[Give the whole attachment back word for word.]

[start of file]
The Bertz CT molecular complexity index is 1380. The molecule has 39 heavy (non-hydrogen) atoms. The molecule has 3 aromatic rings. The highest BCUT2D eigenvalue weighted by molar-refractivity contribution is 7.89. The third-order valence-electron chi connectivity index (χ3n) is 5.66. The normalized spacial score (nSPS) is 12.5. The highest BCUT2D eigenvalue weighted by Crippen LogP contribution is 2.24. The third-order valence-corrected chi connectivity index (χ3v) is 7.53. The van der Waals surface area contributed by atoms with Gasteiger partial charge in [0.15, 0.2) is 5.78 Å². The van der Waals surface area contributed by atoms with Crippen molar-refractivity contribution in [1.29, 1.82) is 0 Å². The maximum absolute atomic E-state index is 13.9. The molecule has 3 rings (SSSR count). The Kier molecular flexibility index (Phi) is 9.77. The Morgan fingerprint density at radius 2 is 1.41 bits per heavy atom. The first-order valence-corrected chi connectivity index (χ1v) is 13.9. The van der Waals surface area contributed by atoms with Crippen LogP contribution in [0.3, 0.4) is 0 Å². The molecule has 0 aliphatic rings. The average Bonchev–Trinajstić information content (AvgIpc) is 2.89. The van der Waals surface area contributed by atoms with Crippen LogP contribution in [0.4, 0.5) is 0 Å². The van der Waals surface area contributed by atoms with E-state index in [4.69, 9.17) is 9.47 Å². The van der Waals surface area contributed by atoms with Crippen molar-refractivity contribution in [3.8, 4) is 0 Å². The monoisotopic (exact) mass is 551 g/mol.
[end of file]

The Bertz CT molecular complexity index is 1380. The molecule has 39 heavy (non-hydrogen) atoms. The molecule has 3 aromatic rings. The highest BCUT2D eigenvalue weighted by molar-refractivity contribution is 7.89. The third-order valence-electron chi connectivity index (χ3n) is 5.66. The normalized spacial score (nSPS) is 12.5. The highest BCUT2D eigenvalue weighted by Crippen LogP contribution is 2.24. The third-order valence-corrected chi connectivity index (χ3v) is 7.53. The van der Waals surface area contributed by atoms with Gasteiger partial charge in [0.15, 0.2) is 5.78 Å². The van der Waals surface area contributed by atoms with Crippen molar-refractivity contribution in [1.29, 1.82) is 0 Å². The maximum absolute atomic E-state index is 13.9. The molecule has 3 rings (SSSR count). The Kier molecular flexibility index (Phi) is 9.77. The Morgan fingerprint density at radius 2 is 1.41 bits per heavy atom. The first-order valence-corrected chi connectivity index (χ1v) is 13.9. The van der Waals surface area contributed by atoms with Crippen LogP contribution in [0.3, 0.4) is 0 Å². The molecule has 0 aliphatic rings. The average Bonchev–Trinajstić information content (AvgIpc) is 2.89. The van der Waals surface area contributed by atoms with Crippen LogP contribution in [0.4, 0.5) is 0 Å². The van der Waals surface area contributed by atoms with E-state index in [4.69, 9.17) is 9.47 Å². The van der Waals surface area contributed by atoms with Crippen molar-refractivity contribution in [3.8, 4) is 0 Å². The monoisotopic (exact) mass is 551 g/mol.